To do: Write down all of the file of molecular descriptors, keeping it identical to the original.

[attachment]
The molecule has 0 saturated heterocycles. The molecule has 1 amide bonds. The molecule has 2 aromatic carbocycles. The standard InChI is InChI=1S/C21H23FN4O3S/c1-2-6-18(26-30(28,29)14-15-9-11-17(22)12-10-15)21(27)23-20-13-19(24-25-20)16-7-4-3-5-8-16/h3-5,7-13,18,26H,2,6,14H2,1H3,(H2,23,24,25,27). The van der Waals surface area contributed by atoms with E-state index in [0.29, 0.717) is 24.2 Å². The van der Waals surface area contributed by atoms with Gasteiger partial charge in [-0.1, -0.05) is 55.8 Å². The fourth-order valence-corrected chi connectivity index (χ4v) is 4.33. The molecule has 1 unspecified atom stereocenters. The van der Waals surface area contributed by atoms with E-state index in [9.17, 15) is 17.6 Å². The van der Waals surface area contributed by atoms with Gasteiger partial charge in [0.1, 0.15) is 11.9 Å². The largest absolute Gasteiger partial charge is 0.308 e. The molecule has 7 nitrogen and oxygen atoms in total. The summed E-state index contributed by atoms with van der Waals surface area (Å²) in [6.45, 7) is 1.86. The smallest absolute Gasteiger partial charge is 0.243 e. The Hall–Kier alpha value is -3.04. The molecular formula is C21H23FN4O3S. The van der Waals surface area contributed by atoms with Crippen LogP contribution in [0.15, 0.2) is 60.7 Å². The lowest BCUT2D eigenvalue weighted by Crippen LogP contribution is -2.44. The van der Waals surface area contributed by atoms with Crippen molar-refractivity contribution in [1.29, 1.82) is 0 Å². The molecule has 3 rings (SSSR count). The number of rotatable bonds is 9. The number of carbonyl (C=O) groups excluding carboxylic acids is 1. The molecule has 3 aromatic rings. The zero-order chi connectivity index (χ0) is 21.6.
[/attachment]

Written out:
The molecule has 0 saturated heterocycles. The molecule has 1 amide bonds. The molecule has 2 aromatic carbocycles. The standard InChI is InChI=1S/C21H23FN4O3S/c1-2-6-18(26-30(28,29)14-15-9-11-17(22)12-10-15)21(27)23-20-13-19(24-25-20)16-7-4-3-5-8-16/h3-5,7-13,18,26H,2,6,14H2,1H3,(H2,23,24,25,27). The van der Waals surface area contributed by atoms with E-state index in [0.29, 0.717) is 24.2 Å². The van der Waals surface area contributed by atoms with Gasteiger partial charge in [-0.1, -0.05) is 55.8 Å². The fourth-order valence-corrected chi connectivity index (χ4v) is 4.33. The molecule has 1 unspecified atom stereocenters. The van der Waals surface area contributed by atoms with E-state index in [9.17, 15) is 17.6 Å². The van der Waals surface area contributed by atoms with Gasteiger partial charge in [0.1, 0.15) is 11.9 Å². The largest absolute Gasteiger partial charge is 0.308 e. The molecule has 7 nitrogen and oxygen atoms in total. The summed E-state index contributed by atoms with van der Waals surface area (Å²) in [6.45, 7) is 1.86. The smallest absolute Gasteiger partial charge is 0.243 e. The Hall–Kier alpha value is -3.04. The molecular formula is C21H23FN4O3S. The van der Waals surface area contributed by atoms with Crippen LogP contribution in [0.15, 0.2) is 60.7 Å². The lowest BCUT2D eigenvalue weighted by Crippen LogP contribution is -2.44. The van der Waals surface area contributed by atoms with Crippen molar-refractivity contribution in [1.29, 1.82) is 0 Å². The molecule has 3 rings (SSSR count). The number of rotatable bonds is 9. The number of carbonyl (C=O) groups excluding carboxylic acids is 1. The molecule has 3 aromatic rings. The zero-order chi connectivity index (χ0) is 21.6.